Photosynthesis Research

, Volume 44, Issue 3, pp 261–269 | Cite as

Efficiency of photosynthesis in continuous and pulsed light emitting diode irradiation

  • Daniel J. Tennessen
  • Raymond J. Bula
  • Thomas D. Sharkey
Regular Papers


The light utilization efficiency and relative photon requirement of photosynthesis in pulsed and continuous light from light emitting diodes (LEDs) has been measured. First, we chacterized the photon requirement of photosynthesis from light of LEDs that differ in spectral quality. A photon requirement of 10.3±0.4 was measured using light from a 658 nm peak wavelength (22 nm half band width) LED over the range of 0–50 μmol photons m−2 s−1 in 2 kPa O2 in leaves of tomato (Lycopersicon esculentum Mill., cv. VF36). Because the conversion of electrical power to photons increased with wavelength, LED lamps with peak photon output of 668 nm were most efficient for converting electricity to photosynthetically fixed carbon. The effect of pulsed irradiation on photosynthesis was then measured. When all of the light to make the equivalent of 50 μmol photons m−2 s−1 was provided during 1.5 μs pulses of 5000 μmol photons m−2 s−1 followed by 148.5 μs dark periods, photosynthesis was the same as in continuous 50 μmol photons m−2 s−1. When the pulse light and dark periods were lengthened to 200 μs and 19.8 ms, respectively, photosynthesis was reduced, although the averaged photon flux density was unchanged. Under these conditions, the light pulses delivered 1017 photons m−2, which we calculate to be equivalent to the capacitance of PS I or PS II. Data support the theory that photons in pulses of 100 μs or shorter are absorbed and stored in the reaction centers to be used in electron transport during the dark period. When light/dark pulses were lengthened to 2 ms light and 198 ms dark, net photosynthesis was reduced to half of that measured in continuous light. Pigments of the xanthophyll cycle were not affected by any of these pulsed light treatments even though zeaxanthin formation occurred when leaves were forced to dissipate an equal amount of continuous light.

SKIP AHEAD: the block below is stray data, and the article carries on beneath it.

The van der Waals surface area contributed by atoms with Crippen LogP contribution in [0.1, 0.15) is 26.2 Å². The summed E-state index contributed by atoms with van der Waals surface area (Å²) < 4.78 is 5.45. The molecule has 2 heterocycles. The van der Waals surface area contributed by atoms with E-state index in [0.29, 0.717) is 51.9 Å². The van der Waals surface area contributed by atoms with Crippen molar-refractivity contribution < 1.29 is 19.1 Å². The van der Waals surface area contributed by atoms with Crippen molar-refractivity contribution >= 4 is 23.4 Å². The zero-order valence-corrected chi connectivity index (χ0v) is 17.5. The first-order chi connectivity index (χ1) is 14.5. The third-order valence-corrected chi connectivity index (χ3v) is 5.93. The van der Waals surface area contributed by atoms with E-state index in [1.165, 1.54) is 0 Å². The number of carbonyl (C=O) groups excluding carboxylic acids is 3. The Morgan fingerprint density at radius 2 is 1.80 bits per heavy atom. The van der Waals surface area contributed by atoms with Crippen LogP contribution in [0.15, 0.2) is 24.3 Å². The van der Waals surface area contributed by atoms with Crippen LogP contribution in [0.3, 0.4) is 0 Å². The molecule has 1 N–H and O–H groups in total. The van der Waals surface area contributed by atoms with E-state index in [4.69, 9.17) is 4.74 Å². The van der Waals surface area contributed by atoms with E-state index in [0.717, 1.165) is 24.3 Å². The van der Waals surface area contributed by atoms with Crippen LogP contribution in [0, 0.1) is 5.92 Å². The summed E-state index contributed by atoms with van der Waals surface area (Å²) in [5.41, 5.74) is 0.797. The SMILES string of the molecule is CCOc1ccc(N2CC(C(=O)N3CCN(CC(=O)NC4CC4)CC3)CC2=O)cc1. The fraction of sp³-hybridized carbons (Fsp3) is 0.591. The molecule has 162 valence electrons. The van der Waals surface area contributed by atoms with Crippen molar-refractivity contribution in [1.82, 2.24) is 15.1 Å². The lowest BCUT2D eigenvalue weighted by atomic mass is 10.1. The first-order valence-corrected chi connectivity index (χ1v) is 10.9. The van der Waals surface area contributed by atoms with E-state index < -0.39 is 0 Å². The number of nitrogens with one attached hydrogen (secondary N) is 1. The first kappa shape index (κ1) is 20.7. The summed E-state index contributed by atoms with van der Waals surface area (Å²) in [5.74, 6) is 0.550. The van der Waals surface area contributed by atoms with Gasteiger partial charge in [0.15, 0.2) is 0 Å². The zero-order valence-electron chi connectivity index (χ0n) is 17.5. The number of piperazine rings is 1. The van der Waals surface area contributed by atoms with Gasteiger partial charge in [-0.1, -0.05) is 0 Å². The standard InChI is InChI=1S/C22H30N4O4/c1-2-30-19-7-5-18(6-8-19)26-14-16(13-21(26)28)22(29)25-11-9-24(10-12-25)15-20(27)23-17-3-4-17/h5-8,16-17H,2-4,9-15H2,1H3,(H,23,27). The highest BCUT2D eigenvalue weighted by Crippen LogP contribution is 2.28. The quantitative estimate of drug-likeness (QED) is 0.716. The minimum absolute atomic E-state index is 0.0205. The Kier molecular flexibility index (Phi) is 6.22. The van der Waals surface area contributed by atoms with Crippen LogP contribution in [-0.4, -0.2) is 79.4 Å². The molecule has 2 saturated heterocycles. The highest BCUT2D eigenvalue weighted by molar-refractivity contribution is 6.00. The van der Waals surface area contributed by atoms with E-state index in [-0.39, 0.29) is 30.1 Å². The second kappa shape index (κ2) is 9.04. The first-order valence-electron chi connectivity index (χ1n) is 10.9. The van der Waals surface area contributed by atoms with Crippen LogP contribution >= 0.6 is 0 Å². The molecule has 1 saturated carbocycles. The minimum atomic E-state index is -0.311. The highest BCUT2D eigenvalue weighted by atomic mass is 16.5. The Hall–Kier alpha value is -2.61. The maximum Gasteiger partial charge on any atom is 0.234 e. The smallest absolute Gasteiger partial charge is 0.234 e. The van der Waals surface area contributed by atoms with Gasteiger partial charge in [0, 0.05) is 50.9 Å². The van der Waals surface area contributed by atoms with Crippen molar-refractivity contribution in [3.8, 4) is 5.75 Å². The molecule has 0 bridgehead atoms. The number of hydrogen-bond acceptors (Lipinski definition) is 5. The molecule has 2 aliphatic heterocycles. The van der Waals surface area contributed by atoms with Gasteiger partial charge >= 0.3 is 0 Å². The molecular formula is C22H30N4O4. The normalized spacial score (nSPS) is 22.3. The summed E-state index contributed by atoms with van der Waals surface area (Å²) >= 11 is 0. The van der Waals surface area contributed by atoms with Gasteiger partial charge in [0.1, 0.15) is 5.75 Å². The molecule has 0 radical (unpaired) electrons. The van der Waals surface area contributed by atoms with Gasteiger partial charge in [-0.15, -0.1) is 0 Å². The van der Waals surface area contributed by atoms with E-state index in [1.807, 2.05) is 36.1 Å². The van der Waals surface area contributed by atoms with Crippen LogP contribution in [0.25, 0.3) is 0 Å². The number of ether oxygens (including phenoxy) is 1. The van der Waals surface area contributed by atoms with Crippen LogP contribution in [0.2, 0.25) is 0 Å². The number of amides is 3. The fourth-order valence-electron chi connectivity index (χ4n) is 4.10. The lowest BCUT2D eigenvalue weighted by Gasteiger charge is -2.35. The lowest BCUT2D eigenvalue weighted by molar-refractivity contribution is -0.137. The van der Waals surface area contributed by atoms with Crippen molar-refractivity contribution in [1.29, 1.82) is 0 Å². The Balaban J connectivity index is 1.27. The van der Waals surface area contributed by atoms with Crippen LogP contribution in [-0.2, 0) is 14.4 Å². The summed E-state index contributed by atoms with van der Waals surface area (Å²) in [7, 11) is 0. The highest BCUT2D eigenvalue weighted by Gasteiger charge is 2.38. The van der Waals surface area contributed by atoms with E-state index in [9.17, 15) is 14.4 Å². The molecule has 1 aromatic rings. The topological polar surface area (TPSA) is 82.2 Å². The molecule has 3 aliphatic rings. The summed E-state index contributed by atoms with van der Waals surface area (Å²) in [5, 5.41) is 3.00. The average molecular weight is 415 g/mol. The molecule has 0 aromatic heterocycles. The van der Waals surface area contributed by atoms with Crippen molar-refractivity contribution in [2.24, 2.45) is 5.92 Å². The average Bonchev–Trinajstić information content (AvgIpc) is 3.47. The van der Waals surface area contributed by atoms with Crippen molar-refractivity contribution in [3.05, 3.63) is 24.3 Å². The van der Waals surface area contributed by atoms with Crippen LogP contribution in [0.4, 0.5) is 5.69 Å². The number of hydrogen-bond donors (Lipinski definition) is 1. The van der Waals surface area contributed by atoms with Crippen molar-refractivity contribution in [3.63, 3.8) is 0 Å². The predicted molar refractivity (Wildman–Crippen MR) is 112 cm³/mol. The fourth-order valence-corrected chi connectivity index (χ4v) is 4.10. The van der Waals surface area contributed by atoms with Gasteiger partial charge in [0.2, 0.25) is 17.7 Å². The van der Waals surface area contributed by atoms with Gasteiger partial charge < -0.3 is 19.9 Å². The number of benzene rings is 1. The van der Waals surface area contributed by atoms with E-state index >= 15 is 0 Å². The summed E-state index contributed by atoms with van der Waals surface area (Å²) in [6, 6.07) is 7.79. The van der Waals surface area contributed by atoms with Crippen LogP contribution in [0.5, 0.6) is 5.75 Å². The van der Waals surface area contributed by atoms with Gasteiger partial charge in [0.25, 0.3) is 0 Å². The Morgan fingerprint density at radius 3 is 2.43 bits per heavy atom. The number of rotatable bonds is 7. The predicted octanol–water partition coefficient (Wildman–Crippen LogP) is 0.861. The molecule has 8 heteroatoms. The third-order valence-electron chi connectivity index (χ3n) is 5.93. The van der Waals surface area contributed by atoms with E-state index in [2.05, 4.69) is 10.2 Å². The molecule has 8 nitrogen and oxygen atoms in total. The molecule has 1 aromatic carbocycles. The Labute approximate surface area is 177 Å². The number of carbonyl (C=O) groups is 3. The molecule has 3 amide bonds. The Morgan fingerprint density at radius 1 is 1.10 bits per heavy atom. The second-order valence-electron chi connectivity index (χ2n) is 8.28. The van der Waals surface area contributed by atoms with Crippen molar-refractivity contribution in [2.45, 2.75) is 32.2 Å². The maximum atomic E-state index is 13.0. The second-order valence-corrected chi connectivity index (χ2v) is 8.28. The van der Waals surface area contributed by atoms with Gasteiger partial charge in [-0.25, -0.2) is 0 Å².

Key words

light emitting diode LED pulse capacitance light utilization efficiency photon requirement photosynthetic efficiency 



cool white fluorescent


xanthophyll epoxidation state


light emitting diode


light utilization efficiency


photon flux density


photon requirement (for CO2 fixation)


primary donor in Photosystem II


relative photon requirement


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Copyright information

© Kluwer Academic Publishers 1995

Authors and Affiliations

  • Daniel J. Tennessen
    • 1
    • 2
  • Raymond J. Bula
    • 2
  • Thomas D. Sharkey
    • 1
  1. 1.Department of BotanyUniversity of Wisconsin MadisonMadisonUSA
  2. 2.Wisconsin Center for Space Automation and Robotics, College of EngineeringUniversity of Wisconsin MadisonMadisonUSA

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